Pretoria – The removal of Finance Minister Pravin Gordhan has opened a new chapter in the relationship between National Treasury and the South African Revenue Service (SARS).
New Finance Minister Malusi Gigaba explained at a press briefing on the tax agency's preliminary revenue collection results on Monday that he has entered his new post without any preconceived ideas about Moyane or anyone else at SARS.
“I look forward to working with (SARS commissioner Tom) Moyane and SARS officals going forward,” he said in his address. Gigaba continued to highlight the tax authority's importance, saying it is "an asset of great value” that should be cherished and protected.
He also added that SARS' ability to collect revenue of over R1.14trn “spared” Treasury from having to borrow from external markets. “I hope each and every South African appreciates the importance of the SARS and its work.”
Moyane is a staunch ally of President Jacob Zuma and allegedly refused to obey instructions in 2016 given by Gordhan regarding the tax entity, especially regarding restructuring plans that Gordhan wanted suspended and reviewed.
Moyane was also responsible for instigating the Hawks investigation into the so-called "rogue unit", which saw Gordhan constantly hounded by probing investigators during his second tenure as Finance minister.
The working relationship was broken and Gordhan was reported to have asked Zuma to fire Moyane early in 2016, but it soon became clear that this would not happen.
Moyane refuted allegations in 2016 that Zuma's late wife, Kate Mantsho, was his relative. He said speculation that he was a blood relative of Mantsho's was feeding into the "narrative that Zuma gave me a job because he married my sister".
Zuma was forced to appoint Gordhan minister in December 2015 after the Nenegate debacle and clashed with Gordhan constantly over state-owned entity reform, the nuclear procurement deal and the closure of the Guptas' bank accounts.
He eventually recalled Gordhan last Thursday, following months of speculation that he intended to do so, but with the right narrative to ensure he didn't have to reverse his decision once again.
Gigaba: I don’t come here with preconceived ideas
Speaking on his relationship with Moyane, Gigaba said: “I don’t come here with preconceived ideas. I have not been given a hand-out on who to look out for.” He explained his mandate is to lead Treasury and the agencies under it, to manage the country’s resources and the people who work there.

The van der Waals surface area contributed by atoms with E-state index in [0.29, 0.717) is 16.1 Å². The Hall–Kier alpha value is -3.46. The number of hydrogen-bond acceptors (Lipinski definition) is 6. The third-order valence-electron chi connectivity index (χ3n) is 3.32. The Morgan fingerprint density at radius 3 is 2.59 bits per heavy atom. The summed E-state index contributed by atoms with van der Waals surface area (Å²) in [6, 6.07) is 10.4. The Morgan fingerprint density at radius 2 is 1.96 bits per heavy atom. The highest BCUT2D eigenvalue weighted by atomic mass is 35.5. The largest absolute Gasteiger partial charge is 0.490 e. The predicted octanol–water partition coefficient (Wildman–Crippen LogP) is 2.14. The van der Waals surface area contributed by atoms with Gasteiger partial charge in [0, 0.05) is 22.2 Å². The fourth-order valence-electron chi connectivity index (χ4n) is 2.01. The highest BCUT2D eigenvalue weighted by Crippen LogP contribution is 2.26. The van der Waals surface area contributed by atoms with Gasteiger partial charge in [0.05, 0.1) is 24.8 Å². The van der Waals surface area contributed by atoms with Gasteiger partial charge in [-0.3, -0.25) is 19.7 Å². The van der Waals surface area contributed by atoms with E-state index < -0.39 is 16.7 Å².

He added that he will “maintain a professional relationship” with Moyane. Gigaba met with Moyane on Sunday night and also had a two-hour meeting on Monday morning, ahead of the SARS results announcement.
Moyane in turn said that he has a “good relationship” based on professionalism. He added his behaviour towards Gigaba will be according to a code of conduct attributable to his position.
“The fact that the minister asked me to sit with him, to be able to give him a briefing about this organisation, epitomises there is a line of command and accountability.”
This contrasts with Moyane’s relationship with Gordhan. Moyane said Gordhan would not acknowledge him at meetings, and even reached out to President Jacob Zuma to intervene in their relationship.
READ: Zuma to intervene in Gordhan/Moyane stand-off
The former finance minister previously told journalists that Moyane’s behaviour was defensive, and no intervention by Zuma was necessary.
“[There is] no need for anyone to intervene. Mr Moyane is the accounting officer and like any other accounting officer is responsible to a minister and he must be responsible to a minister. It’s the end of the story.”
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Of his relationship with Gordhan, Moyane said that it was no longer an issue to be addressed now that it was off the table.